There were some tough decisions filling out the last four spots on this ballot. And I hope Vizquel gets at least the 5 percent he needs to remain under consideration in 2019. But for me, the two first-time eligibles (Thome and Jones) and the two near-misses from last year (Hoffman and Guerrero) were no-brainers. And as I've said before, since nobody knows for sure who did or didn't use PEDs, that can't be used as a factor in voting.
Barry Bonds, Roger Clemens, Vladimir Guerrero, Trevor Hoffman, Chipper Jones, Edgar Martinez, Mike Mussina, Curt Schilling, Jim Thome, Billy Wagner
These 10 were an easy call, but there are at least four other deserving players on the ballot. Bonds and Clemens were the best of their generation. Mussina and Schilling were dominant at a time when ballparks and strike zones got smaller and hitters got bigger. Guerrero, Martinez, Jones and Thome were good enough to be above the usual debate. Do closers belong in the Hall? That's the question with Hoffman and Wagner. If they belong, then these two should be in. My struggle was submitting a ballot without Walker, Rolen, Andruw Jones and Ramirez.
Jon Paul Morosi
Barry Bonds, Roger Clemens, Vladimir Guerrero, Trevor Hoffman, Chipper Jones, Edgar Martinez, Mike Mussina, Curt Schilling, Jim Thome, Larry Walker
The Hall ought to honor the greatest players of every generation, judged within the unique context of each era. And so I voted for Bonds and Clemens, just as I did in each of the previous two years. Walker vs. Vizquel was my major dilemma. Vizquel is a Hall of Famer, especially if one compares his career to that of Ozzie Smith, but he's early enough in his eligibility timeline that I wanted to prioritize Walker. Walker's seven Gold Glove Awards and 141 OPS+ (tied with Jones, ahead of Guerrero) show that there is little doubt as to his Cooperstown worthiness. And while the right-handers have different career profiles, Mussina and Schilling are Hall of Famers by virtue of their consistent excellence in a hitter-friendly era.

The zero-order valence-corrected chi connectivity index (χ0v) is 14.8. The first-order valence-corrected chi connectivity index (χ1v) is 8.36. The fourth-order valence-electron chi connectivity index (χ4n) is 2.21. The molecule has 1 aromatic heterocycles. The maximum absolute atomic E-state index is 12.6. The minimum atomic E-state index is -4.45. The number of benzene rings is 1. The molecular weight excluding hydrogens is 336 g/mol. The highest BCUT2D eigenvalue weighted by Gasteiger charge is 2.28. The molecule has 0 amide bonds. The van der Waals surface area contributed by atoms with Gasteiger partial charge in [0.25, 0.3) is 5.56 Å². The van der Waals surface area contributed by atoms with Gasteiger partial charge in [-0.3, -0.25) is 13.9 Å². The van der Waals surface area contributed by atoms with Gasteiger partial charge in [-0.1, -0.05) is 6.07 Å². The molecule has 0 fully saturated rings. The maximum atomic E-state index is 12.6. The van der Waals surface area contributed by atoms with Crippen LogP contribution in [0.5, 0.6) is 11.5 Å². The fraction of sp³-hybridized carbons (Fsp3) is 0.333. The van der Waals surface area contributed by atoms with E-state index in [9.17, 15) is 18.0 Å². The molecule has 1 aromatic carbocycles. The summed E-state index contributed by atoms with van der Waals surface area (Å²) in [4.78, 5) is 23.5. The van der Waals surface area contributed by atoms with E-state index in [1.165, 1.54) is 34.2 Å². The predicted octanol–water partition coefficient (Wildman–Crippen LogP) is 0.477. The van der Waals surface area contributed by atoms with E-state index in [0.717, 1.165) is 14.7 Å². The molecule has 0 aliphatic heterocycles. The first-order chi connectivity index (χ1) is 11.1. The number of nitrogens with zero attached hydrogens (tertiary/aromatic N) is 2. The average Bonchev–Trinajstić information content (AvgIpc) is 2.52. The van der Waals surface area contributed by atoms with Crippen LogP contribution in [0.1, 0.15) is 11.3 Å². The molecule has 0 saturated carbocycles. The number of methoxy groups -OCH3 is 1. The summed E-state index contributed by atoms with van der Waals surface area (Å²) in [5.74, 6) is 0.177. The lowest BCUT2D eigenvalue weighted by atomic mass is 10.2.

• Morosi explains his 10 picks for Hall of Fame
Barry Bonds, Roger Clemens, Vladimir Guerrero, Chipper Jones, Jim Thome, Omar Vizquel
Jones, Thome and Vizquel were easy selections. I didn't want to miss Jones' or Thome's at-bats. Vizquel was so gifted athletically, he was someone I never wanted to miss playing shortstop. Guerrero is an add to my ballot after re-evaluating his numbers, while Bonds and Clemens are carryovers. To those who object, I feel my responsibility is to judge players in the context of their era and vote for the best players. Kerry Wood's 20-strikeout game in May 1998 is my favorite of all time, but that wasn't enough for me to check his name.
Barry Bonds, Roger Clemens, Vladimir Guerrero, Chipper Jones, Edgar Martinez, Mike Mussina, Scott Rolen, Jim Thome, Curt Schilling, Larry Walker
Rolen ranks 10th all-time among third basemen with 70.0 career WAR. Walker ranks 12th in WAR (72.6) among all-time right fielders. Those two candidates had to be on my ballot, and for the first time I omitted Hoffman, who is No. 11 on my top 20. His case is not heavily supported by newer analytics -- in stark contrast to next year's newly eligible candidate, Rivera. Saves mean less today, although they mattered when Hoffman closed. I would expand the ballot beyond the maximum 10 votes, and I also would tweak the 5 percent rule to prevent mistaken one-and-dones like Kenny Lofton, Jorge Posada and likely, Johan Santana.